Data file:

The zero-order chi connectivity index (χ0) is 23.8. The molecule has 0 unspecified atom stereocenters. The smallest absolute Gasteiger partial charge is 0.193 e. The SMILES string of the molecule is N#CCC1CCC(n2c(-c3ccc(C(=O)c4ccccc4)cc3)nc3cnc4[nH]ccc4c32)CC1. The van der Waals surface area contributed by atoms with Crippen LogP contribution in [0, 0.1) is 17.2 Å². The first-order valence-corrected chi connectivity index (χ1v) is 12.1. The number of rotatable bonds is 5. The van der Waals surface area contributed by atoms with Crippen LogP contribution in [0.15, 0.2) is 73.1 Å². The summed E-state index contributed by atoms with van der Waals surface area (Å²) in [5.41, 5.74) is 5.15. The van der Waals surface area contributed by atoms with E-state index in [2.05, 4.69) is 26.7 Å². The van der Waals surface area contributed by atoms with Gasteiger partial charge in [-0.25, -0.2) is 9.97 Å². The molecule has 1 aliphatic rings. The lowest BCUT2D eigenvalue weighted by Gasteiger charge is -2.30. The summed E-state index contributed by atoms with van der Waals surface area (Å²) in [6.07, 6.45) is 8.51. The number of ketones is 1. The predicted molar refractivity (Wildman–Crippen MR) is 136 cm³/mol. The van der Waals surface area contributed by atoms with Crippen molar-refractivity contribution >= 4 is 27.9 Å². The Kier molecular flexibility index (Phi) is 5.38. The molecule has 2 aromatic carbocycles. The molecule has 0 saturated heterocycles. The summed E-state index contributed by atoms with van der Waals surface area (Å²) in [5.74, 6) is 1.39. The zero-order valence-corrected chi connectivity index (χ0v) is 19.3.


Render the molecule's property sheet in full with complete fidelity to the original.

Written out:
The zero-order chi connectivity index (χ0) is 23.8. The molecule has 0 unspecified atom stereocenters. The smallest absolute Gasteiger partial charge is 0.193 e. The SMILES string of the molecule is N#CCC1CCC(n2c(-c3ccc(C(=O)c4ccccc4)cc3)nc3cnc4[nH]ccc4c32)CC1. The van der Waals surface area contributed by atoms with Crippen LogP contribution in [0, 0.1) is 17.2 Å². The first-order valence-corrected chi connectivity index (χ1v) is 12.1. The number of rotatable bonds is 5. The van der Waals surface area contributed by atoms with Crippen LogP contribution in [0.15, 0.2) is 73.1 Å². The summed E-state index contributed by atoms with van der Waals surface area (Å²) in [5.41, 5.74) is 5.15. The van der Waals surface area contributed by atoms with E-state index in [2.05, 4.69) is 26.7 Å². The van der Waals surface area contributed by atoms with Gasteiger partial charge in [-0.25, -0.2) is 9.97 Å². The molecule has 1 aliphatic rings. The lowest BCUT2D eigenvalue weighted by Gasteiger charge is -2.30. The summed E-state index contributed by atoms with van der Waals surface area (Å²) in [6.07, 6.45) is 8.51. The number of ketones is 1. The predicted molar refractivity (Wildman–Crippen MR) is 136 cm³/mol. The van der Waals surface area contributed by atoms with Crippen molar-refractivity contribution >= 4 is 27.9 Å². The Kier molecular flexibility index (Phi) is 5.38. The molecule has 2 aromatic carbocycles. The molecule has 0 saturated heterocycles. The summed E-state index contributed by atoms with van der Waals surface area (Å²) in [5.74, 6) is 1.39. The zero-order valence-corrected chi connectivity index (χ0v) is 19.3.